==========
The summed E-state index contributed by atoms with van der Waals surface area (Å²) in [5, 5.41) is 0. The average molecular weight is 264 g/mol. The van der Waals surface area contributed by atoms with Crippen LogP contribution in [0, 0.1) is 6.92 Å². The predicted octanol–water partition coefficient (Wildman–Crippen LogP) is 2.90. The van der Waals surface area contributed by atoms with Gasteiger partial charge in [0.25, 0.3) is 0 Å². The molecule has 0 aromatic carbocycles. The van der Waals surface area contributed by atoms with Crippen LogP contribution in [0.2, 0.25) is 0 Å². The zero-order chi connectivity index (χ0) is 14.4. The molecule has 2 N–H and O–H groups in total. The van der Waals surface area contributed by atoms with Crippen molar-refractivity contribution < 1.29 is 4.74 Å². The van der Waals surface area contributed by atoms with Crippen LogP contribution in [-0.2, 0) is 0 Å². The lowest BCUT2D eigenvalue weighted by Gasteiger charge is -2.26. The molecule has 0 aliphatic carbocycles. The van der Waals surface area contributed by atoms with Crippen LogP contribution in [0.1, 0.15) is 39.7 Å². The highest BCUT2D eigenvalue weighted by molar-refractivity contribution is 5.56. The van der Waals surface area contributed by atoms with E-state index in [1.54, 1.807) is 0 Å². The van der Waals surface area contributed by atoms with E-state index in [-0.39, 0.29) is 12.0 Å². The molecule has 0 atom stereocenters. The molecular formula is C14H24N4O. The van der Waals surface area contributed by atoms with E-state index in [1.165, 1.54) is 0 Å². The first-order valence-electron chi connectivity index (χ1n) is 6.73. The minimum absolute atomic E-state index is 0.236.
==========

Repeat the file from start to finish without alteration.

The summed E-state index contributed by atoms with van der Waals surface area (Å²) in [5, 5.41) is 0. The average molecular weight is 264 g/mol. The van der Waals surface area contributed by atoms with Crippen LogP contribution in [0, 0.1) is 6.92 Å². The predicted octanol–water partition coefficient (Wildman–Crippen LogP) is 2.90. The van der Waals surface area contributed by atoms with Gasteiger partial charge in [0.25, 0.3) is 0 Å². The molecule has 0 aromatic carbocycles. The van der Waals surface area contributed by atoms with Crippen LogP contribution in [0.2, 0.25) is 0 Å². The zero-order chi connectivity index (χ0) is 14.4. The molecule has 2 N–H and O–H groups in total. The van der Waals surface area contributed by atoms with Crippen molar-refractivity contribution < 1.29 is 4.74 Å². The van der Waals surface area contributed by atoms with Crippen LogP contribution in [-0.2, 0) is 0 Å². The lowest BCUT2D eigenvalue weighted by Gasteiger charge is -2.26. The molecule has 0 aliphatic carbocycles. The van der Waals surface area contributed by atoms with Crippen LogP contribution in [0.1, 0.15) is 39.7 Å². The highest BCUT2D eigenvalue weighted by molar-refractivity contribution is 5.56. The van der Waals surface area contributed by atoms with E-state index in [1.54, 1.807) is 0 Å². The van der Waals surface area contributed by atoms with E-state index in [-0.39, 0.29) is 12.0 Å². The molecule has 0 atom stereocenters. The molecular formula is C14H24N4O. The van der Waals surface area contributed by atoms with E-state index in [1.165, 1.54) is 0 Å². The first-order valence-electron chi connectivity index (χ1n) is 6.73. The minimum absolute atomic E-state index is 0.236.